For some reason I was really aware of the pauses between dialogue - it really did need a bit of tightening up in the editing room - and only served to heighten the stiffness of the proceedings. In fact, for the first time it felt a little like watching a stage play, and the planes of scenery in each shot only reinforced this. Look out for this around Theed Palace, you'll see what I mean.

At the end of the day, I found myself sitting through the film, rather than enjoying the film, but with this one out the way we can look forward to the future releases. The space battle alone hinted at the wonders to come (it was very effective, by the way).

Should you go? If you love the saga with a passion, have a kid who hasn't seen it on the big screen, or you are a completist, then yes.
If none of the above, then no.

Hey, if it makes enough money, then we might get the TV show a bit sooner :)


Tommy Mac said...

Just got home from seeing it with my daughter, my girlfriend and her 6 year old son, and we had a BLAST!

And yeah, I'm sick to death of the Hateboy bashing, no longer will I pay them any mind. I had FUN watching Ep. I and even laughed at some of Jar Jar's antics...ok he still annoyed me in some spots, but not as much LOL.

I think the 3D will improve as they release the saga; I agree in some spots it worked brilliantly while in others, not so much...but over all I thought it worked well and only see it getting better down the line.

YZF said...

I haven't seen it yet (plan to soon!), but I'm just so glad to find out you're still blogging on this sit. Hooray for old-school!

BTW, great Jar Jar pic.

johnnyivan said...

Enjoyable review Neil. I especially enjoyed your more personal introduction. Led to marriage?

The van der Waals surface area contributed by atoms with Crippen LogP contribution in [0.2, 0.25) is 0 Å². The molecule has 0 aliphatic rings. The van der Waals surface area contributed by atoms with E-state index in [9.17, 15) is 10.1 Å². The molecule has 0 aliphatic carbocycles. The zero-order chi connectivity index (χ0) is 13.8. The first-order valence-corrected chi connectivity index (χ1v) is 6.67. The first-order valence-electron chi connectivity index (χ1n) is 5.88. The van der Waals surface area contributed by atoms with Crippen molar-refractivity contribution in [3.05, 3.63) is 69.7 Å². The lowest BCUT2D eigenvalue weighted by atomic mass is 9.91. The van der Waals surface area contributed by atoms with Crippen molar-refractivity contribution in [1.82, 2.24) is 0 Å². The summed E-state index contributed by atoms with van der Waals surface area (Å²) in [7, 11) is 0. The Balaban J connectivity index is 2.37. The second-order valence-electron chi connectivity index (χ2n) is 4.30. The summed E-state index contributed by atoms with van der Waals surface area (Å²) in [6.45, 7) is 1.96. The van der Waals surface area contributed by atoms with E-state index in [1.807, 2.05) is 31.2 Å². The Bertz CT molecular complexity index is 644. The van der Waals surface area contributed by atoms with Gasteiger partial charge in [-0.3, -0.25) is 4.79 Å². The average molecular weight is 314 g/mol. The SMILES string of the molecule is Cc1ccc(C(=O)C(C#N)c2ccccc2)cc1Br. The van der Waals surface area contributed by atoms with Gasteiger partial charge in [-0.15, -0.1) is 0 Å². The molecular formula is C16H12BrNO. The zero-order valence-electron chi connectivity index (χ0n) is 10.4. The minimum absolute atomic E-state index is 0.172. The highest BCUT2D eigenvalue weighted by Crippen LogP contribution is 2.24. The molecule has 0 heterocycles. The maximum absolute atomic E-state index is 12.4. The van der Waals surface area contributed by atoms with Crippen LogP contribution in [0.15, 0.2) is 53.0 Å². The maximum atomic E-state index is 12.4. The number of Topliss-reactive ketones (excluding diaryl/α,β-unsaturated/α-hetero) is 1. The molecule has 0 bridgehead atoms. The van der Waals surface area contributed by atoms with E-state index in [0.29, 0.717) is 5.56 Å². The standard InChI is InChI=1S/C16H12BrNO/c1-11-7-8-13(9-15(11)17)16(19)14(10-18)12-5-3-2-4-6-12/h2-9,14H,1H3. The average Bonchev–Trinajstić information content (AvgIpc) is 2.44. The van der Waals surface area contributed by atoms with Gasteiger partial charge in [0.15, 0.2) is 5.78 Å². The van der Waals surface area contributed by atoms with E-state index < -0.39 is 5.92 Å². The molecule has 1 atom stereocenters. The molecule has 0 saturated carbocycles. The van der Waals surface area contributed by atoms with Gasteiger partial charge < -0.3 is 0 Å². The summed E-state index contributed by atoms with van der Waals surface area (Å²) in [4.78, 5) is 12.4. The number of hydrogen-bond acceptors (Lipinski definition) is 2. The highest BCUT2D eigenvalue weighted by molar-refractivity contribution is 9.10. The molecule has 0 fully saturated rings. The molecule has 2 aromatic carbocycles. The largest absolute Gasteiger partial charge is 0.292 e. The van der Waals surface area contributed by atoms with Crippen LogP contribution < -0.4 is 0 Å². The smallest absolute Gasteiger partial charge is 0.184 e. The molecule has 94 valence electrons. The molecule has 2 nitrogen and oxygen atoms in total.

Johnny and I are going later today. He'll be in costume and I'll take some shots of us outside the cinema.
I don't understand how it's possible to take footage of natural objects and environments and make them '3D' without them just ending up looking like those kids' stereoscope things of the 70s: imagery separated out into flat planes, at different focal distances. Still flat. Like an old multiplaned rostrum set-up.

So, you said that the more geometric elements like spacecraft etc worked better. They must have been redone from the digital models as 3D? What worries me now is that George gets this thought into his head: Unnatural stuff and stuff that can be computer modelled can be made 3D. Therefore, lets take the 1977 movie and recreate as much of it as possible in 3D to give the best 3D experience. And hey, while we're at it - redoing the 'Battle of Yavin' let's add lots of new stuff. And, wait a minute... thsi looks fanatastic. Let's make THIS the definitive version not teh crappy old one with all the crappy models made from cheap model airplane kits.

Sorry, didn't mean to bash; I'm just concerned about the precedent that might be being set with this film. Especially with criticisms of 'flatness'.
Still - I'm REALLY looking forward to going to this with Johnny at 3:30 today. Should be lots of fun!

starthunder said...